If you are in an area that is known to have animals and you see villages or settlements, this is where you should stop. Locals are the always the best source of information for finding animals. Although sometimes it can be difficult communicating with them, simple animals signs can make them understand, and more often than not, someone will know English or French. If not, crawl around on the ground pretending you are a lion and see what they do. Usually, they are often more than happy to show you the direction, and sometimes you can all walk their together by foot. Just be careful you donÂt wander into a herd of Water Buffalo or anyplace where loads of hippos roam.
Ride A Bus or Train Through The National Parks
In some countries, local buses and trains travel through wilderness parks. Make sure you do some research in advance and grab a window seat on the bus. Better yet, sit on top of the bus, if itÂs slow speed. There are some great trains in East Africa that go through parts of many wildlife parks. More often than not, this is a difficult way to have a good safari, but for some, it has been known to work.
Sometimes ÂvolunteersÂ in certain parts of Africa can get resident rates, if they are helping or working around the country. Usually this takes filling out a bunch of bureaucratic paperwork and proving that you actually do work there, other times it takes slipping the guy an extra 5 bucks as a ÂpresentÂ on the side. I have known quasi-volunteers, basically those hanging around too long in one place, to somehow manage to get resident rates. Sometimes you can get a discount if you take a local school on safari and you can qualify as a teacher.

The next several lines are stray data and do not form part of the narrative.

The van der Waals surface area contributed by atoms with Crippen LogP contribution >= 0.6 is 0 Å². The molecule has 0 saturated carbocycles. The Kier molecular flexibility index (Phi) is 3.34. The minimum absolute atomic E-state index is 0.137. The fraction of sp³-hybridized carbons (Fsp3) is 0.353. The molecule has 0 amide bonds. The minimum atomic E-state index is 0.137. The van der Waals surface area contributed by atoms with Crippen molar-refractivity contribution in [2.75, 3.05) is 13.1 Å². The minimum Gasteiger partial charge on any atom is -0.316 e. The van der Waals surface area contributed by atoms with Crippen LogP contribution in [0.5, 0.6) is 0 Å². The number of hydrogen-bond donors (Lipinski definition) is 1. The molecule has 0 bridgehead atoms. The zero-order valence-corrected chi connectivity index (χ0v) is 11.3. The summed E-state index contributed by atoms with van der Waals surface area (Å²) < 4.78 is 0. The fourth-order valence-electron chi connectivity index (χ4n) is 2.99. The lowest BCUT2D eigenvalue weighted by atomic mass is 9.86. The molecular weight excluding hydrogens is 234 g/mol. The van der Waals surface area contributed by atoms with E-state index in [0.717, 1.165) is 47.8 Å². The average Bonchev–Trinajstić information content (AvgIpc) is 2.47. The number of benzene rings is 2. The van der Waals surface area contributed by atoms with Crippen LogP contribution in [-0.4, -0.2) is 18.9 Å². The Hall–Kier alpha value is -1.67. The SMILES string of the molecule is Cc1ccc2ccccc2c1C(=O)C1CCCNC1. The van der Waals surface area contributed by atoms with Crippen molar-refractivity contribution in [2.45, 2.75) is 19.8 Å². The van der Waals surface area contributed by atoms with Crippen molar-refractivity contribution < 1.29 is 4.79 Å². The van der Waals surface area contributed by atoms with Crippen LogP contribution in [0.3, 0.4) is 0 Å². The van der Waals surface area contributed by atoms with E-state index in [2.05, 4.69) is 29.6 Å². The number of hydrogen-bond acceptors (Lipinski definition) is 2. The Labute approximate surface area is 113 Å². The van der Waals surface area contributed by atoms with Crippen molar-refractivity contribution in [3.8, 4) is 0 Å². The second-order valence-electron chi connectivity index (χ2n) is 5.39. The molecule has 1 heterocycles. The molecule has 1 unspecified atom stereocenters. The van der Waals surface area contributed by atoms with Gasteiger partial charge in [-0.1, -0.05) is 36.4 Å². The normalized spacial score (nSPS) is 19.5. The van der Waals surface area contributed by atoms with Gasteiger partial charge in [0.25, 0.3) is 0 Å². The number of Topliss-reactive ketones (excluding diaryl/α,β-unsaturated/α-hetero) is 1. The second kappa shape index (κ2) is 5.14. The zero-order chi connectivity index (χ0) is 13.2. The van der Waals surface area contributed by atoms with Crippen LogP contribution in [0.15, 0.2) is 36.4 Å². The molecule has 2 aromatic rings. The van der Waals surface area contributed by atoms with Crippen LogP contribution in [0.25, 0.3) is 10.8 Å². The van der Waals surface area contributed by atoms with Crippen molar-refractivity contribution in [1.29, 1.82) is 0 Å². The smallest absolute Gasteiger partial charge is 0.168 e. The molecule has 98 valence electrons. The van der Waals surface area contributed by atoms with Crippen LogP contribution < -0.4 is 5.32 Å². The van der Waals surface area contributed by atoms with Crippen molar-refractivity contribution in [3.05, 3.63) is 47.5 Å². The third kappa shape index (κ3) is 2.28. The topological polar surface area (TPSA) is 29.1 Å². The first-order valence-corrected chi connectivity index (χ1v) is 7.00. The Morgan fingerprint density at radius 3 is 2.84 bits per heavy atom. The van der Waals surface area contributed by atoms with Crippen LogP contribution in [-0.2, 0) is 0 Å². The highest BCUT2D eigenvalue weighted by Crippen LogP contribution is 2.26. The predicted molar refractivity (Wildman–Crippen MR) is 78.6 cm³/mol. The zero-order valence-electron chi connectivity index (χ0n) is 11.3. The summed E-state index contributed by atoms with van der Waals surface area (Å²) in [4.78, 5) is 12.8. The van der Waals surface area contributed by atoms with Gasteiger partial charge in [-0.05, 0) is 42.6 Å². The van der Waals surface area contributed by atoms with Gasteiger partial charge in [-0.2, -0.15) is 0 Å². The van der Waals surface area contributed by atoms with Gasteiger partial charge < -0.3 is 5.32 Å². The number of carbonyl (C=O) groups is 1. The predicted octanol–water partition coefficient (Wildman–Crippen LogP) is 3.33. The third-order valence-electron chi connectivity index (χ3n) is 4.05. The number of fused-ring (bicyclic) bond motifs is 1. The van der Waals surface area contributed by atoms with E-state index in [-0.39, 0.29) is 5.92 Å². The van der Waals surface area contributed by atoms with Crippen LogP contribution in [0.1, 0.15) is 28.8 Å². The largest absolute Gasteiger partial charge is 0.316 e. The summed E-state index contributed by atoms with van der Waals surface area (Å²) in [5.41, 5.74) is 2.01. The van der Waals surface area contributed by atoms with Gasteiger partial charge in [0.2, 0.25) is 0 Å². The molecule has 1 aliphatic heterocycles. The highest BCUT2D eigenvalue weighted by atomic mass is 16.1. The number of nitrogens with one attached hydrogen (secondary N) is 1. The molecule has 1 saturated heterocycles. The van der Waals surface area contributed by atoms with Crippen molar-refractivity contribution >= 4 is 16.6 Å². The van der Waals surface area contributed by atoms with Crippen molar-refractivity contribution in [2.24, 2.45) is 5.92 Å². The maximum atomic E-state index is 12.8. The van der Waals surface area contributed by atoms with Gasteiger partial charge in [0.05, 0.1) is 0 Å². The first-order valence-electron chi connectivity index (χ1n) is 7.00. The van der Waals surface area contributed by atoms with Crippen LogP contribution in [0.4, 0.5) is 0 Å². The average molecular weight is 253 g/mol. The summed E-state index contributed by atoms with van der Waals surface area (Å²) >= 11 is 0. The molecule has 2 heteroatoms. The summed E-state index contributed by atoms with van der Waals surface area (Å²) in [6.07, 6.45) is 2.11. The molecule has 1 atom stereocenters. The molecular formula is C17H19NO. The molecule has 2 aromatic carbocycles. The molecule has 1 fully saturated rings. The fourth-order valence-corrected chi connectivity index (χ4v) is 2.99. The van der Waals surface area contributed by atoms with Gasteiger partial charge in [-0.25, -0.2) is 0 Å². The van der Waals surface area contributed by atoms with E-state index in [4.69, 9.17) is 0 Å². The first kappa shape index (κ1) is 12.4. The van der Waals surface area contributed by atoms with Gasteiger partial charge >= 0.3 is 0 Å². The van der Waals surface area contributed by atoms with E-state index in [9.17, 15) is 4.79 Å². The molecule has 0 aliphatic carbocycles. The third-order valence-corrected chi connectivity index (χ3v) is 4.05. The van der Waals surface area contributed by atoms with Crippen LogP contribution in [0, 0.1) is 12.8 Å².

In the off season, when all the tourists are back home, and the massive torrential rains begin, some of the wildlife parks give major discounts for those brave souls that are willing to tackle the vicious African mud. Yes, you might get stuck and it might rain, rain, and rain some more, but then again, you might be the only person within 100 mile radius. Often the rains in Africa only last for a short time each day. Or you might get lucky and have no rain, a great experience, and only paid half the price.
Use the 24-Hour Rule
If you absolutely have to go inside a national park, check to see how long you are allowed inside. Often times there is a 24-hour rule; meaning you have 24 hours from the time you entered until the next day. Often this is a great way to do more than one safari and not have to pay the entrances fees again. Arrive at the crack of dawn the next day, and enjoy a morning safari before you must depart. Then, like I mentioned above, cruise around the outskirts of the park.